Racing a 10K is very different from racing a 5K or a half-marathon. The 10K – if run with a seasonal best in mind rather than just completion – is a tough intensity to hold for a prolonged period of time. For that reason, many competitors shy away from the speedy 10K trying to find their glory in longer races. Don’t be one of them. Instead, lace up your shoes for the challenge.
“The 10K requires significant endurance and speed.”
THE ANATOMY OF A 10K PERFORMANCE
Speed is a crucial ingredient for 10K racing success – specifically, speed endurance. The 10K is run only 15 seconds slower per mile (10sec/km) compared to the 5K, for double the distance. What’s more, the 10K can be fairly tactical. You will need to be able to respond to competitors with mid-race surges and possess the ability to outkick them over the last few hundred meters in a road race.
VO2max is by far the most important piece of the puzzle for a 10K personal record. The race is run at 90 – 94% of your maximal oxygen consumption. No amount of metabolic endurance or muscular fatigue resistance that you may bring to the table from racing longer distances will make up for a lack of aerobic power in the 10K. VO2max represents the major limiting factor.
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Your lactate threshold may not be the most important factor over 10K races, but an important one nevertheless. Unlike longer distances, the 10K is run well above lactate threshold intensity. Since your body’s tolerance of by-products from the anaerobic energy system is severely limited for longer periods of time, you better ensure you have moved your lactate threshold closer to your VO2max in training.
Muscular fatigue resistance and fuel supply, by contrast, are no major issues for the 10K given you run at least 4 times/week with adequate mileage. But we must not forget that 10K efforts still recruit a significant percentage of your intermediate fast-twitch muscle fibers, which will have to be trained specifically for 10K pace efforts to sustain the pace required for your peak 10K race.
HOW TO TRAIN FOR A 10K PERSONAL RECORD
Easy Runs and Long Runs are the foundation on which all other training efforts are built upon. In terms of training volume, the minimum amount of easy mileage per week in order to race your best are 15miles (20km) for relative beginners and 30miles (48km) for advanced runners – which should be around 80% of your total weekly mileage. Beyond that point further improvements are marginal.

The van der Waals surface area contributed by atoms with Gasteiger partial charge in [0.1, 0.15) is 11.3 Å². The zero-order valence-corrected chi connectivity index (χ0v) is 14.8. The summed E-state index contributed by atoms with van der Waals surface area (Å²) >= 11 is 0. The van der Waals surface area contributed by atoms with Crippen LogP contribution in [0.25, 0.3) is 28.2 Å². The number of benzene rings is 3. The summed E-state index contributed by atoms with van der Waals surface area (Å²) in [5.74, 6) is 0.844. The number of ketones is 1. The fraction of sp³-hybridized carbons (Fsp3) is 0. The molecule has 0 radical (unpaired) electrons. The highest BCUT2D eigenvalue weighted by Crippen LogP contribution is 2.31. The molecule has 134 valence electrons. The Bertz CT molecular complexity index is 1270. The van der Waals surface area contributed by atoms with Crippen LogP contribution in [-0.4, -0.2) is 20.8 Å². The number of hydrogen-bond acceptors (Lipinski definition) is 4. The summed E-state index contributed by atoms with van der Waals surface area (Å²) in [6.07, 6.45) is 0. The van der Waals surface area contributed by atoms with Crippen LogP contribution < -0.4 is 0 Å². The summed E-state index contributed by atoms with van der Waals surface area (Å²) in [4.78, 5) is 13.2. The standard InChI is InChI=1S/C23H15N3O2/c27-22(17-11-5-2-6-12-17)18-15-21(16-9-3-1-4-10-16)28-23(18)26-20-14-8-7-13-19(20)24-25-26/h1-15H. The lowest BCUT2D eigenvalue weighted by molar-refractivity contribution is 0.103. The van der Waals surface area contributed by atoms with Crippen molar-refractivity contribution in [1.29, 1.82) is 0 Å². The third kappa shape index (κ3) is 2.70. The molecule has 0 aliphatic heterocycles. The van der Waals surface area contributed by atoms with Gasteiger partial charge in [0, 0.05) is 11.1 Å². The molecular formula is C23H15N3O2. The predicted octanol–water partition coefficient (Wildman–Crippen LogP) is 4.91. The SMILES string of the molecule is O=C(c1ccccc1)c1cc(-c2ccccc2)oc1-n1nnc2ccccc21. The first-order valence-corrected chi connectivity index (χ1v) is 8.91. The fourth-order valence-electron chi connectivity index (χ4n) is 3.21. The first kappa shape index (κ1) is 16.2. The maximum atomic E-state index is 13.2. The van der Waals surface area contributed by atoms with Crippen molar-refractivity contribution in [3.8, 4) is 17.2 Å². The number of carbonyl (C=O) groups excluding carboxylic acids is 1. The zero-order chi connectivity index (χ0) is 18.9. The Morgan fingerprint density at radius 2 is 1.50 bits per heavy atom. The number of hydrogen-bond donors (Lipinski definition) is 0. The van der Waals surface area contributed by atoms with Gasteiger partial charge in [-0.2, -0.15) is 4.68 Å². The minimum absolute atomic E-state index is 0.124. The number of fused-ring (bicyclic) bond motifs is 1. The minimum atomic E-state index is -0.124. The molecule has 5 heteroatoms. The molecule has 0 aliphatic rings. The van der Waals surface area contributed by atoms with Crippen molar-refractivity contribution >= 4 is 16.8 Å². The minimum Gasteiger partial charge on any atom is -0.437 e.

Tempo Runs should be part of your training schedule but there is no need to overemphasize them in any way. Tempo effort is too slow for 10K race-specific adaptations. In my training plans, I introduce Tempo Runs early in the training cycle and then replace them with the slightly faster Cruise Intervals and finally with 10K paced VO2max Intervals, which I’ll explain in the following paragraph.
See also: Training Plans for Faster Race Results
Intervals are an incredibly powerful weapon in a 10K runner’s arsenal. While Easy Runs, Long Runs, and Tempo Runs take care of the endurance necessary for the 10K, Intervals ensure the speed. It may seem illogical to you, but the faster Intervals at 3K pace and 5K pace come early in the training cycle and then move towards the slightly longer 10K paced intensities – from general to race-specific.
Sprint repeats, therefore, should be practiced at the earliest possible point. You could (and definitely should) include 100m sprints at 400m race pace after two of your easy runs during the base period. In the following focus block (mesocycle) 400s at 1500m race pace as a standalone workout once a week will establish the foundation for speed that becomes necessary for VO2max paced intervals.
A 10K personal record a great benchmark for distance runners. Neither track speed nor a marathon endurance is enough to excel over that event. While both are pre-conditions for 10K success, the crucial task is to bring both of them together to achieve ‘speed endurance’, or 10K race-specific pace. You won’t run your fastest 10K on a 5K program or a half-marathon program – or worse, a finisher program.
Sandro Sket, CSCSShare on Social Media